4th Place – The Teflon finally came off Chris Ferguson when play was at four-handed. He got overly aggressive on a key hand and lost a quarter of his stack against Dustin Fox. The hand started off when Fox made a raise and Ferguson moved all-in holding A-9. It was a borderline move and completely situational, with Ferguson hoping to blow his opponent out of the pot (to be fair, Ferguson had developed a relatively tight table image at this point). Also, perhaps some sentimentality influenced the move as Ferguson’s winning hand in the 2000 World Series of Poker was A-9. Fox thought for a moment, then decided to call the raise for another 140,000 holding 10-10. Five low cards flopped and Fox rocketed up to nearly 300,000 in chips. That left Ferguson with 690,000. He continued to hold a 2 to 1 chip advantage over Mark Bonsack who had scratched and clawed his way back to second place.
After a dinner break, Sylvester “Vesty” Geoghegan was low on chips and moved all-in with Q-9. Dustin Fox probably would not have called had he known the cards. But with more than enough chips in his stack, he made the call with what turned out to be a dominated hand. Fox showed J-9. Then, a jack promptly flopped, and suddenly Vesty was down to just a few outs. Fox’s pair of jacks held up, which what indeed very lucky for the Irishman. “Vesty” Geoghegan, who came to Lake Tahoe all the way from his home in Mulligar, Ireland collected $56,928 for fourth place.
3rd Place – Down to three players, Ferguson retained the chip lead. He avoided major confrontation, but still managed to apply a steady degree of pressure on his two opponents, with an unpredictable mix of well-timed bets and raises. But Dustin Fox was the player who benefited most when play was three and four handed. He won several medium-sized pots and managed to seize a slight chip lead, which had the crowd buzzing about a possible poker upset. Then, Ferguson caught a big hand. Actually, Ferguson caught a huge hand. Mark Bonsack knew he’d have to get creative to win this tournament. On his final fateful hand, he tried to make a brave move at the wrong time when he bluffed with an ace-high on the turn. Ferguson happened to be sitting with three jacks in his hand and calmly called the all-in bet, which brought a grimace to the face of the 47-year-old private contractor from Maple Valley, WA. Bonsack, who goes by the poker nickname, “Bonsai” was torched on the hand and had to settle for third place. He received $82,002 in prize money.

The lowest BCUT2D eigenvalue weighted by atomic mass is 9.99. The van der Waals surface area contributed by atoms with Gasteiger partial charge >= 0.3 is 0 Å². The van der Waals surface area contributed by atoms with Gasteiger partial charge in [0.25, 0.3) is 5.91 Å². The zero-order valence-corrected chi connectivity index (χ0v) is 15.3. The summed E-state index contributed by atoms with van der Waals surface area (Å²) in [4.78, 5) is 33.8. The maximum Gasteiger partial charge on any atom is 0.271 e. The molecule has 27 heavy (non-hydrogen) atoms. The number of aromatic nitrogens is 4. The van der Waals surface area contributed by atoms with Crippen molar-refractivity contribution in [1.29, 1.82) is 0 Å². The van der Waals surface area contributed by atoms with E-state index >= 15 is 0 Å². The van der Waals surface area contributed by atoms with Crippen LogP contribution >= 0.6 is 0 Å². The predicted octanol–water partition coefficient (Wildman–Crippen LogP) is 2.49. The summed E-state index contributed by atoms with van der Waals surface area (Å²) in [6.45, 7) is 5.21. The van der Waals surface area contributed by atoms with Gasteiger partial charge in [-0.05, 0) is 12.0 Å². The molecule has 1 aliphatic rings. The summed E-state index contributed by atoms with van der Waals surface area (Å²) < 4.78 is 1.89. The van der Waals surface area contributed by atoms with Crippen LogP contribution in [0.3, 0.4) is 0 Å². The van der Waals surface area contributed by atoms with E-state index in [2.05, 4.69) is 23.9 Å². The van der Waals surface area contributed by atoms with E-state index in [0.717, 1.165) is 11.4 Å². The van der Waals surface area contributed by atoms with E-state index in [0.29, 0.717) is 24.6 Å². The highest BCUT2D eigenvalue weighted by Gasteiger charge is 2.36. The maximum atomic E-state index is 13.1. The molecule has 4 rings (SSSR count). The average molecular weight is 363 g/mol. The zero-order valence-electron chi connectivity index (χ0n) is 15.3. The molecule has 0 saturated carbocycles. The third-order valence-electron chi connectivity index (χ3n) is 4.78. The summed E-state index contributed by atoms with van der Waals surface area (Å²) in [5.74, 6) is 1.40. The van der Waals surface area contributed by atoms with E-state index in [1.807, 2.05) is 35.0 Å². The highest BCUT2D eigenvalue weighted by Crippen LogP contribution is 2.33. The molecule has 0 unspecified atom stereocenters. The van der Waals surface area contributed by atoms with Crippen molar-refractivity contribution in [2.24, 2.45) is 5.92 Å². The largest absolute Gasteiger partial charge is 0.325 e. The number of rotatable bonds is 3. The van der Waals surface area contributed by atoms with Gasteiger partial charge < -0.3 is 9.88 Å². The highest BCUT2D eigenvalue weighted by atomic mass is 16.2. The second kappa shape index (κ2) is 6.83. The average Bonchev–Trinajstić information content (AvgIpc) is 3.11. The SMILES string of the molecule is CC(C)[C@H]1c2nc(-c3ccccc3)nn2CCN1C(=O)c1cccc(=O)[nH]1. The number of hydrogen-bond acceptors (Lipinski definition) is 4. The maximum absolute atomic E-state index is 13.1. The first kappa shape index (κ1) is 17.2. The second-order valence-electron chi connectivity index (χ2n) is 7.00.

2nd Place – Before anyone had a chance to catch their breaths, the final hand of the tournament was dealt out, which left everyone in absolute shock. When heads-up play began, Ferguson was ahead about 3 to 2 in chips. Incredibly, Ferguson hit back-to-back sets on the final two hands of the tournament and demolished what was left of Fox’s chips. The thrilling finale hand started off when Fox raised 36,000 pre-flop with pocket aces. Ferguson re-raised and made it 90,000 to go with pocket tens. Fox, in what might have been a sly move under different circumstances, simply called – perhaps leading Ferguson to believe he held the best hand. When the flop came 10-7-2, Ferguson checked and Fox bet out with 100,000. Ferguson called. The turn brought a king, and Ferguson checked. Fox moved all-in and Ferguson smiled like a hunter catching his prey. The trap was shut and an ace failed to rescue Fox from disaster. Ferguson raised his arms in the air, and Fox dejectedly walked away as the most disappointed $119,000 man in America. A warm ovation from his hometown family and friends made the runner-up finish seem a little easier.
1st Place – To all poker players and fans the world over, Chris “Jesus” Ferguson is most famous for his 2000 World Series of Poker title. But this victory at Lake Tahoe will certainly go down as one of his most satisfying tournament moments. Afterward, Ferguson stated that winning a WSOP Circuit event is every bit as challenging as winning a WSOP event and even went so far to say he is just as proud of his gold rings as bracelets.For first place in this tournament, Ferguson collected his third WSOP gold ring in four years, $203,649 in cash, and an embossed certificate entitling him to an official entry into the 2008 World Series of Poker main event. Perhaps just as memorable, Chris “Jesus” Ferguson wrote yet another exciting chapter in the exceptional story that is the tournament life of one of poker’s most respected players.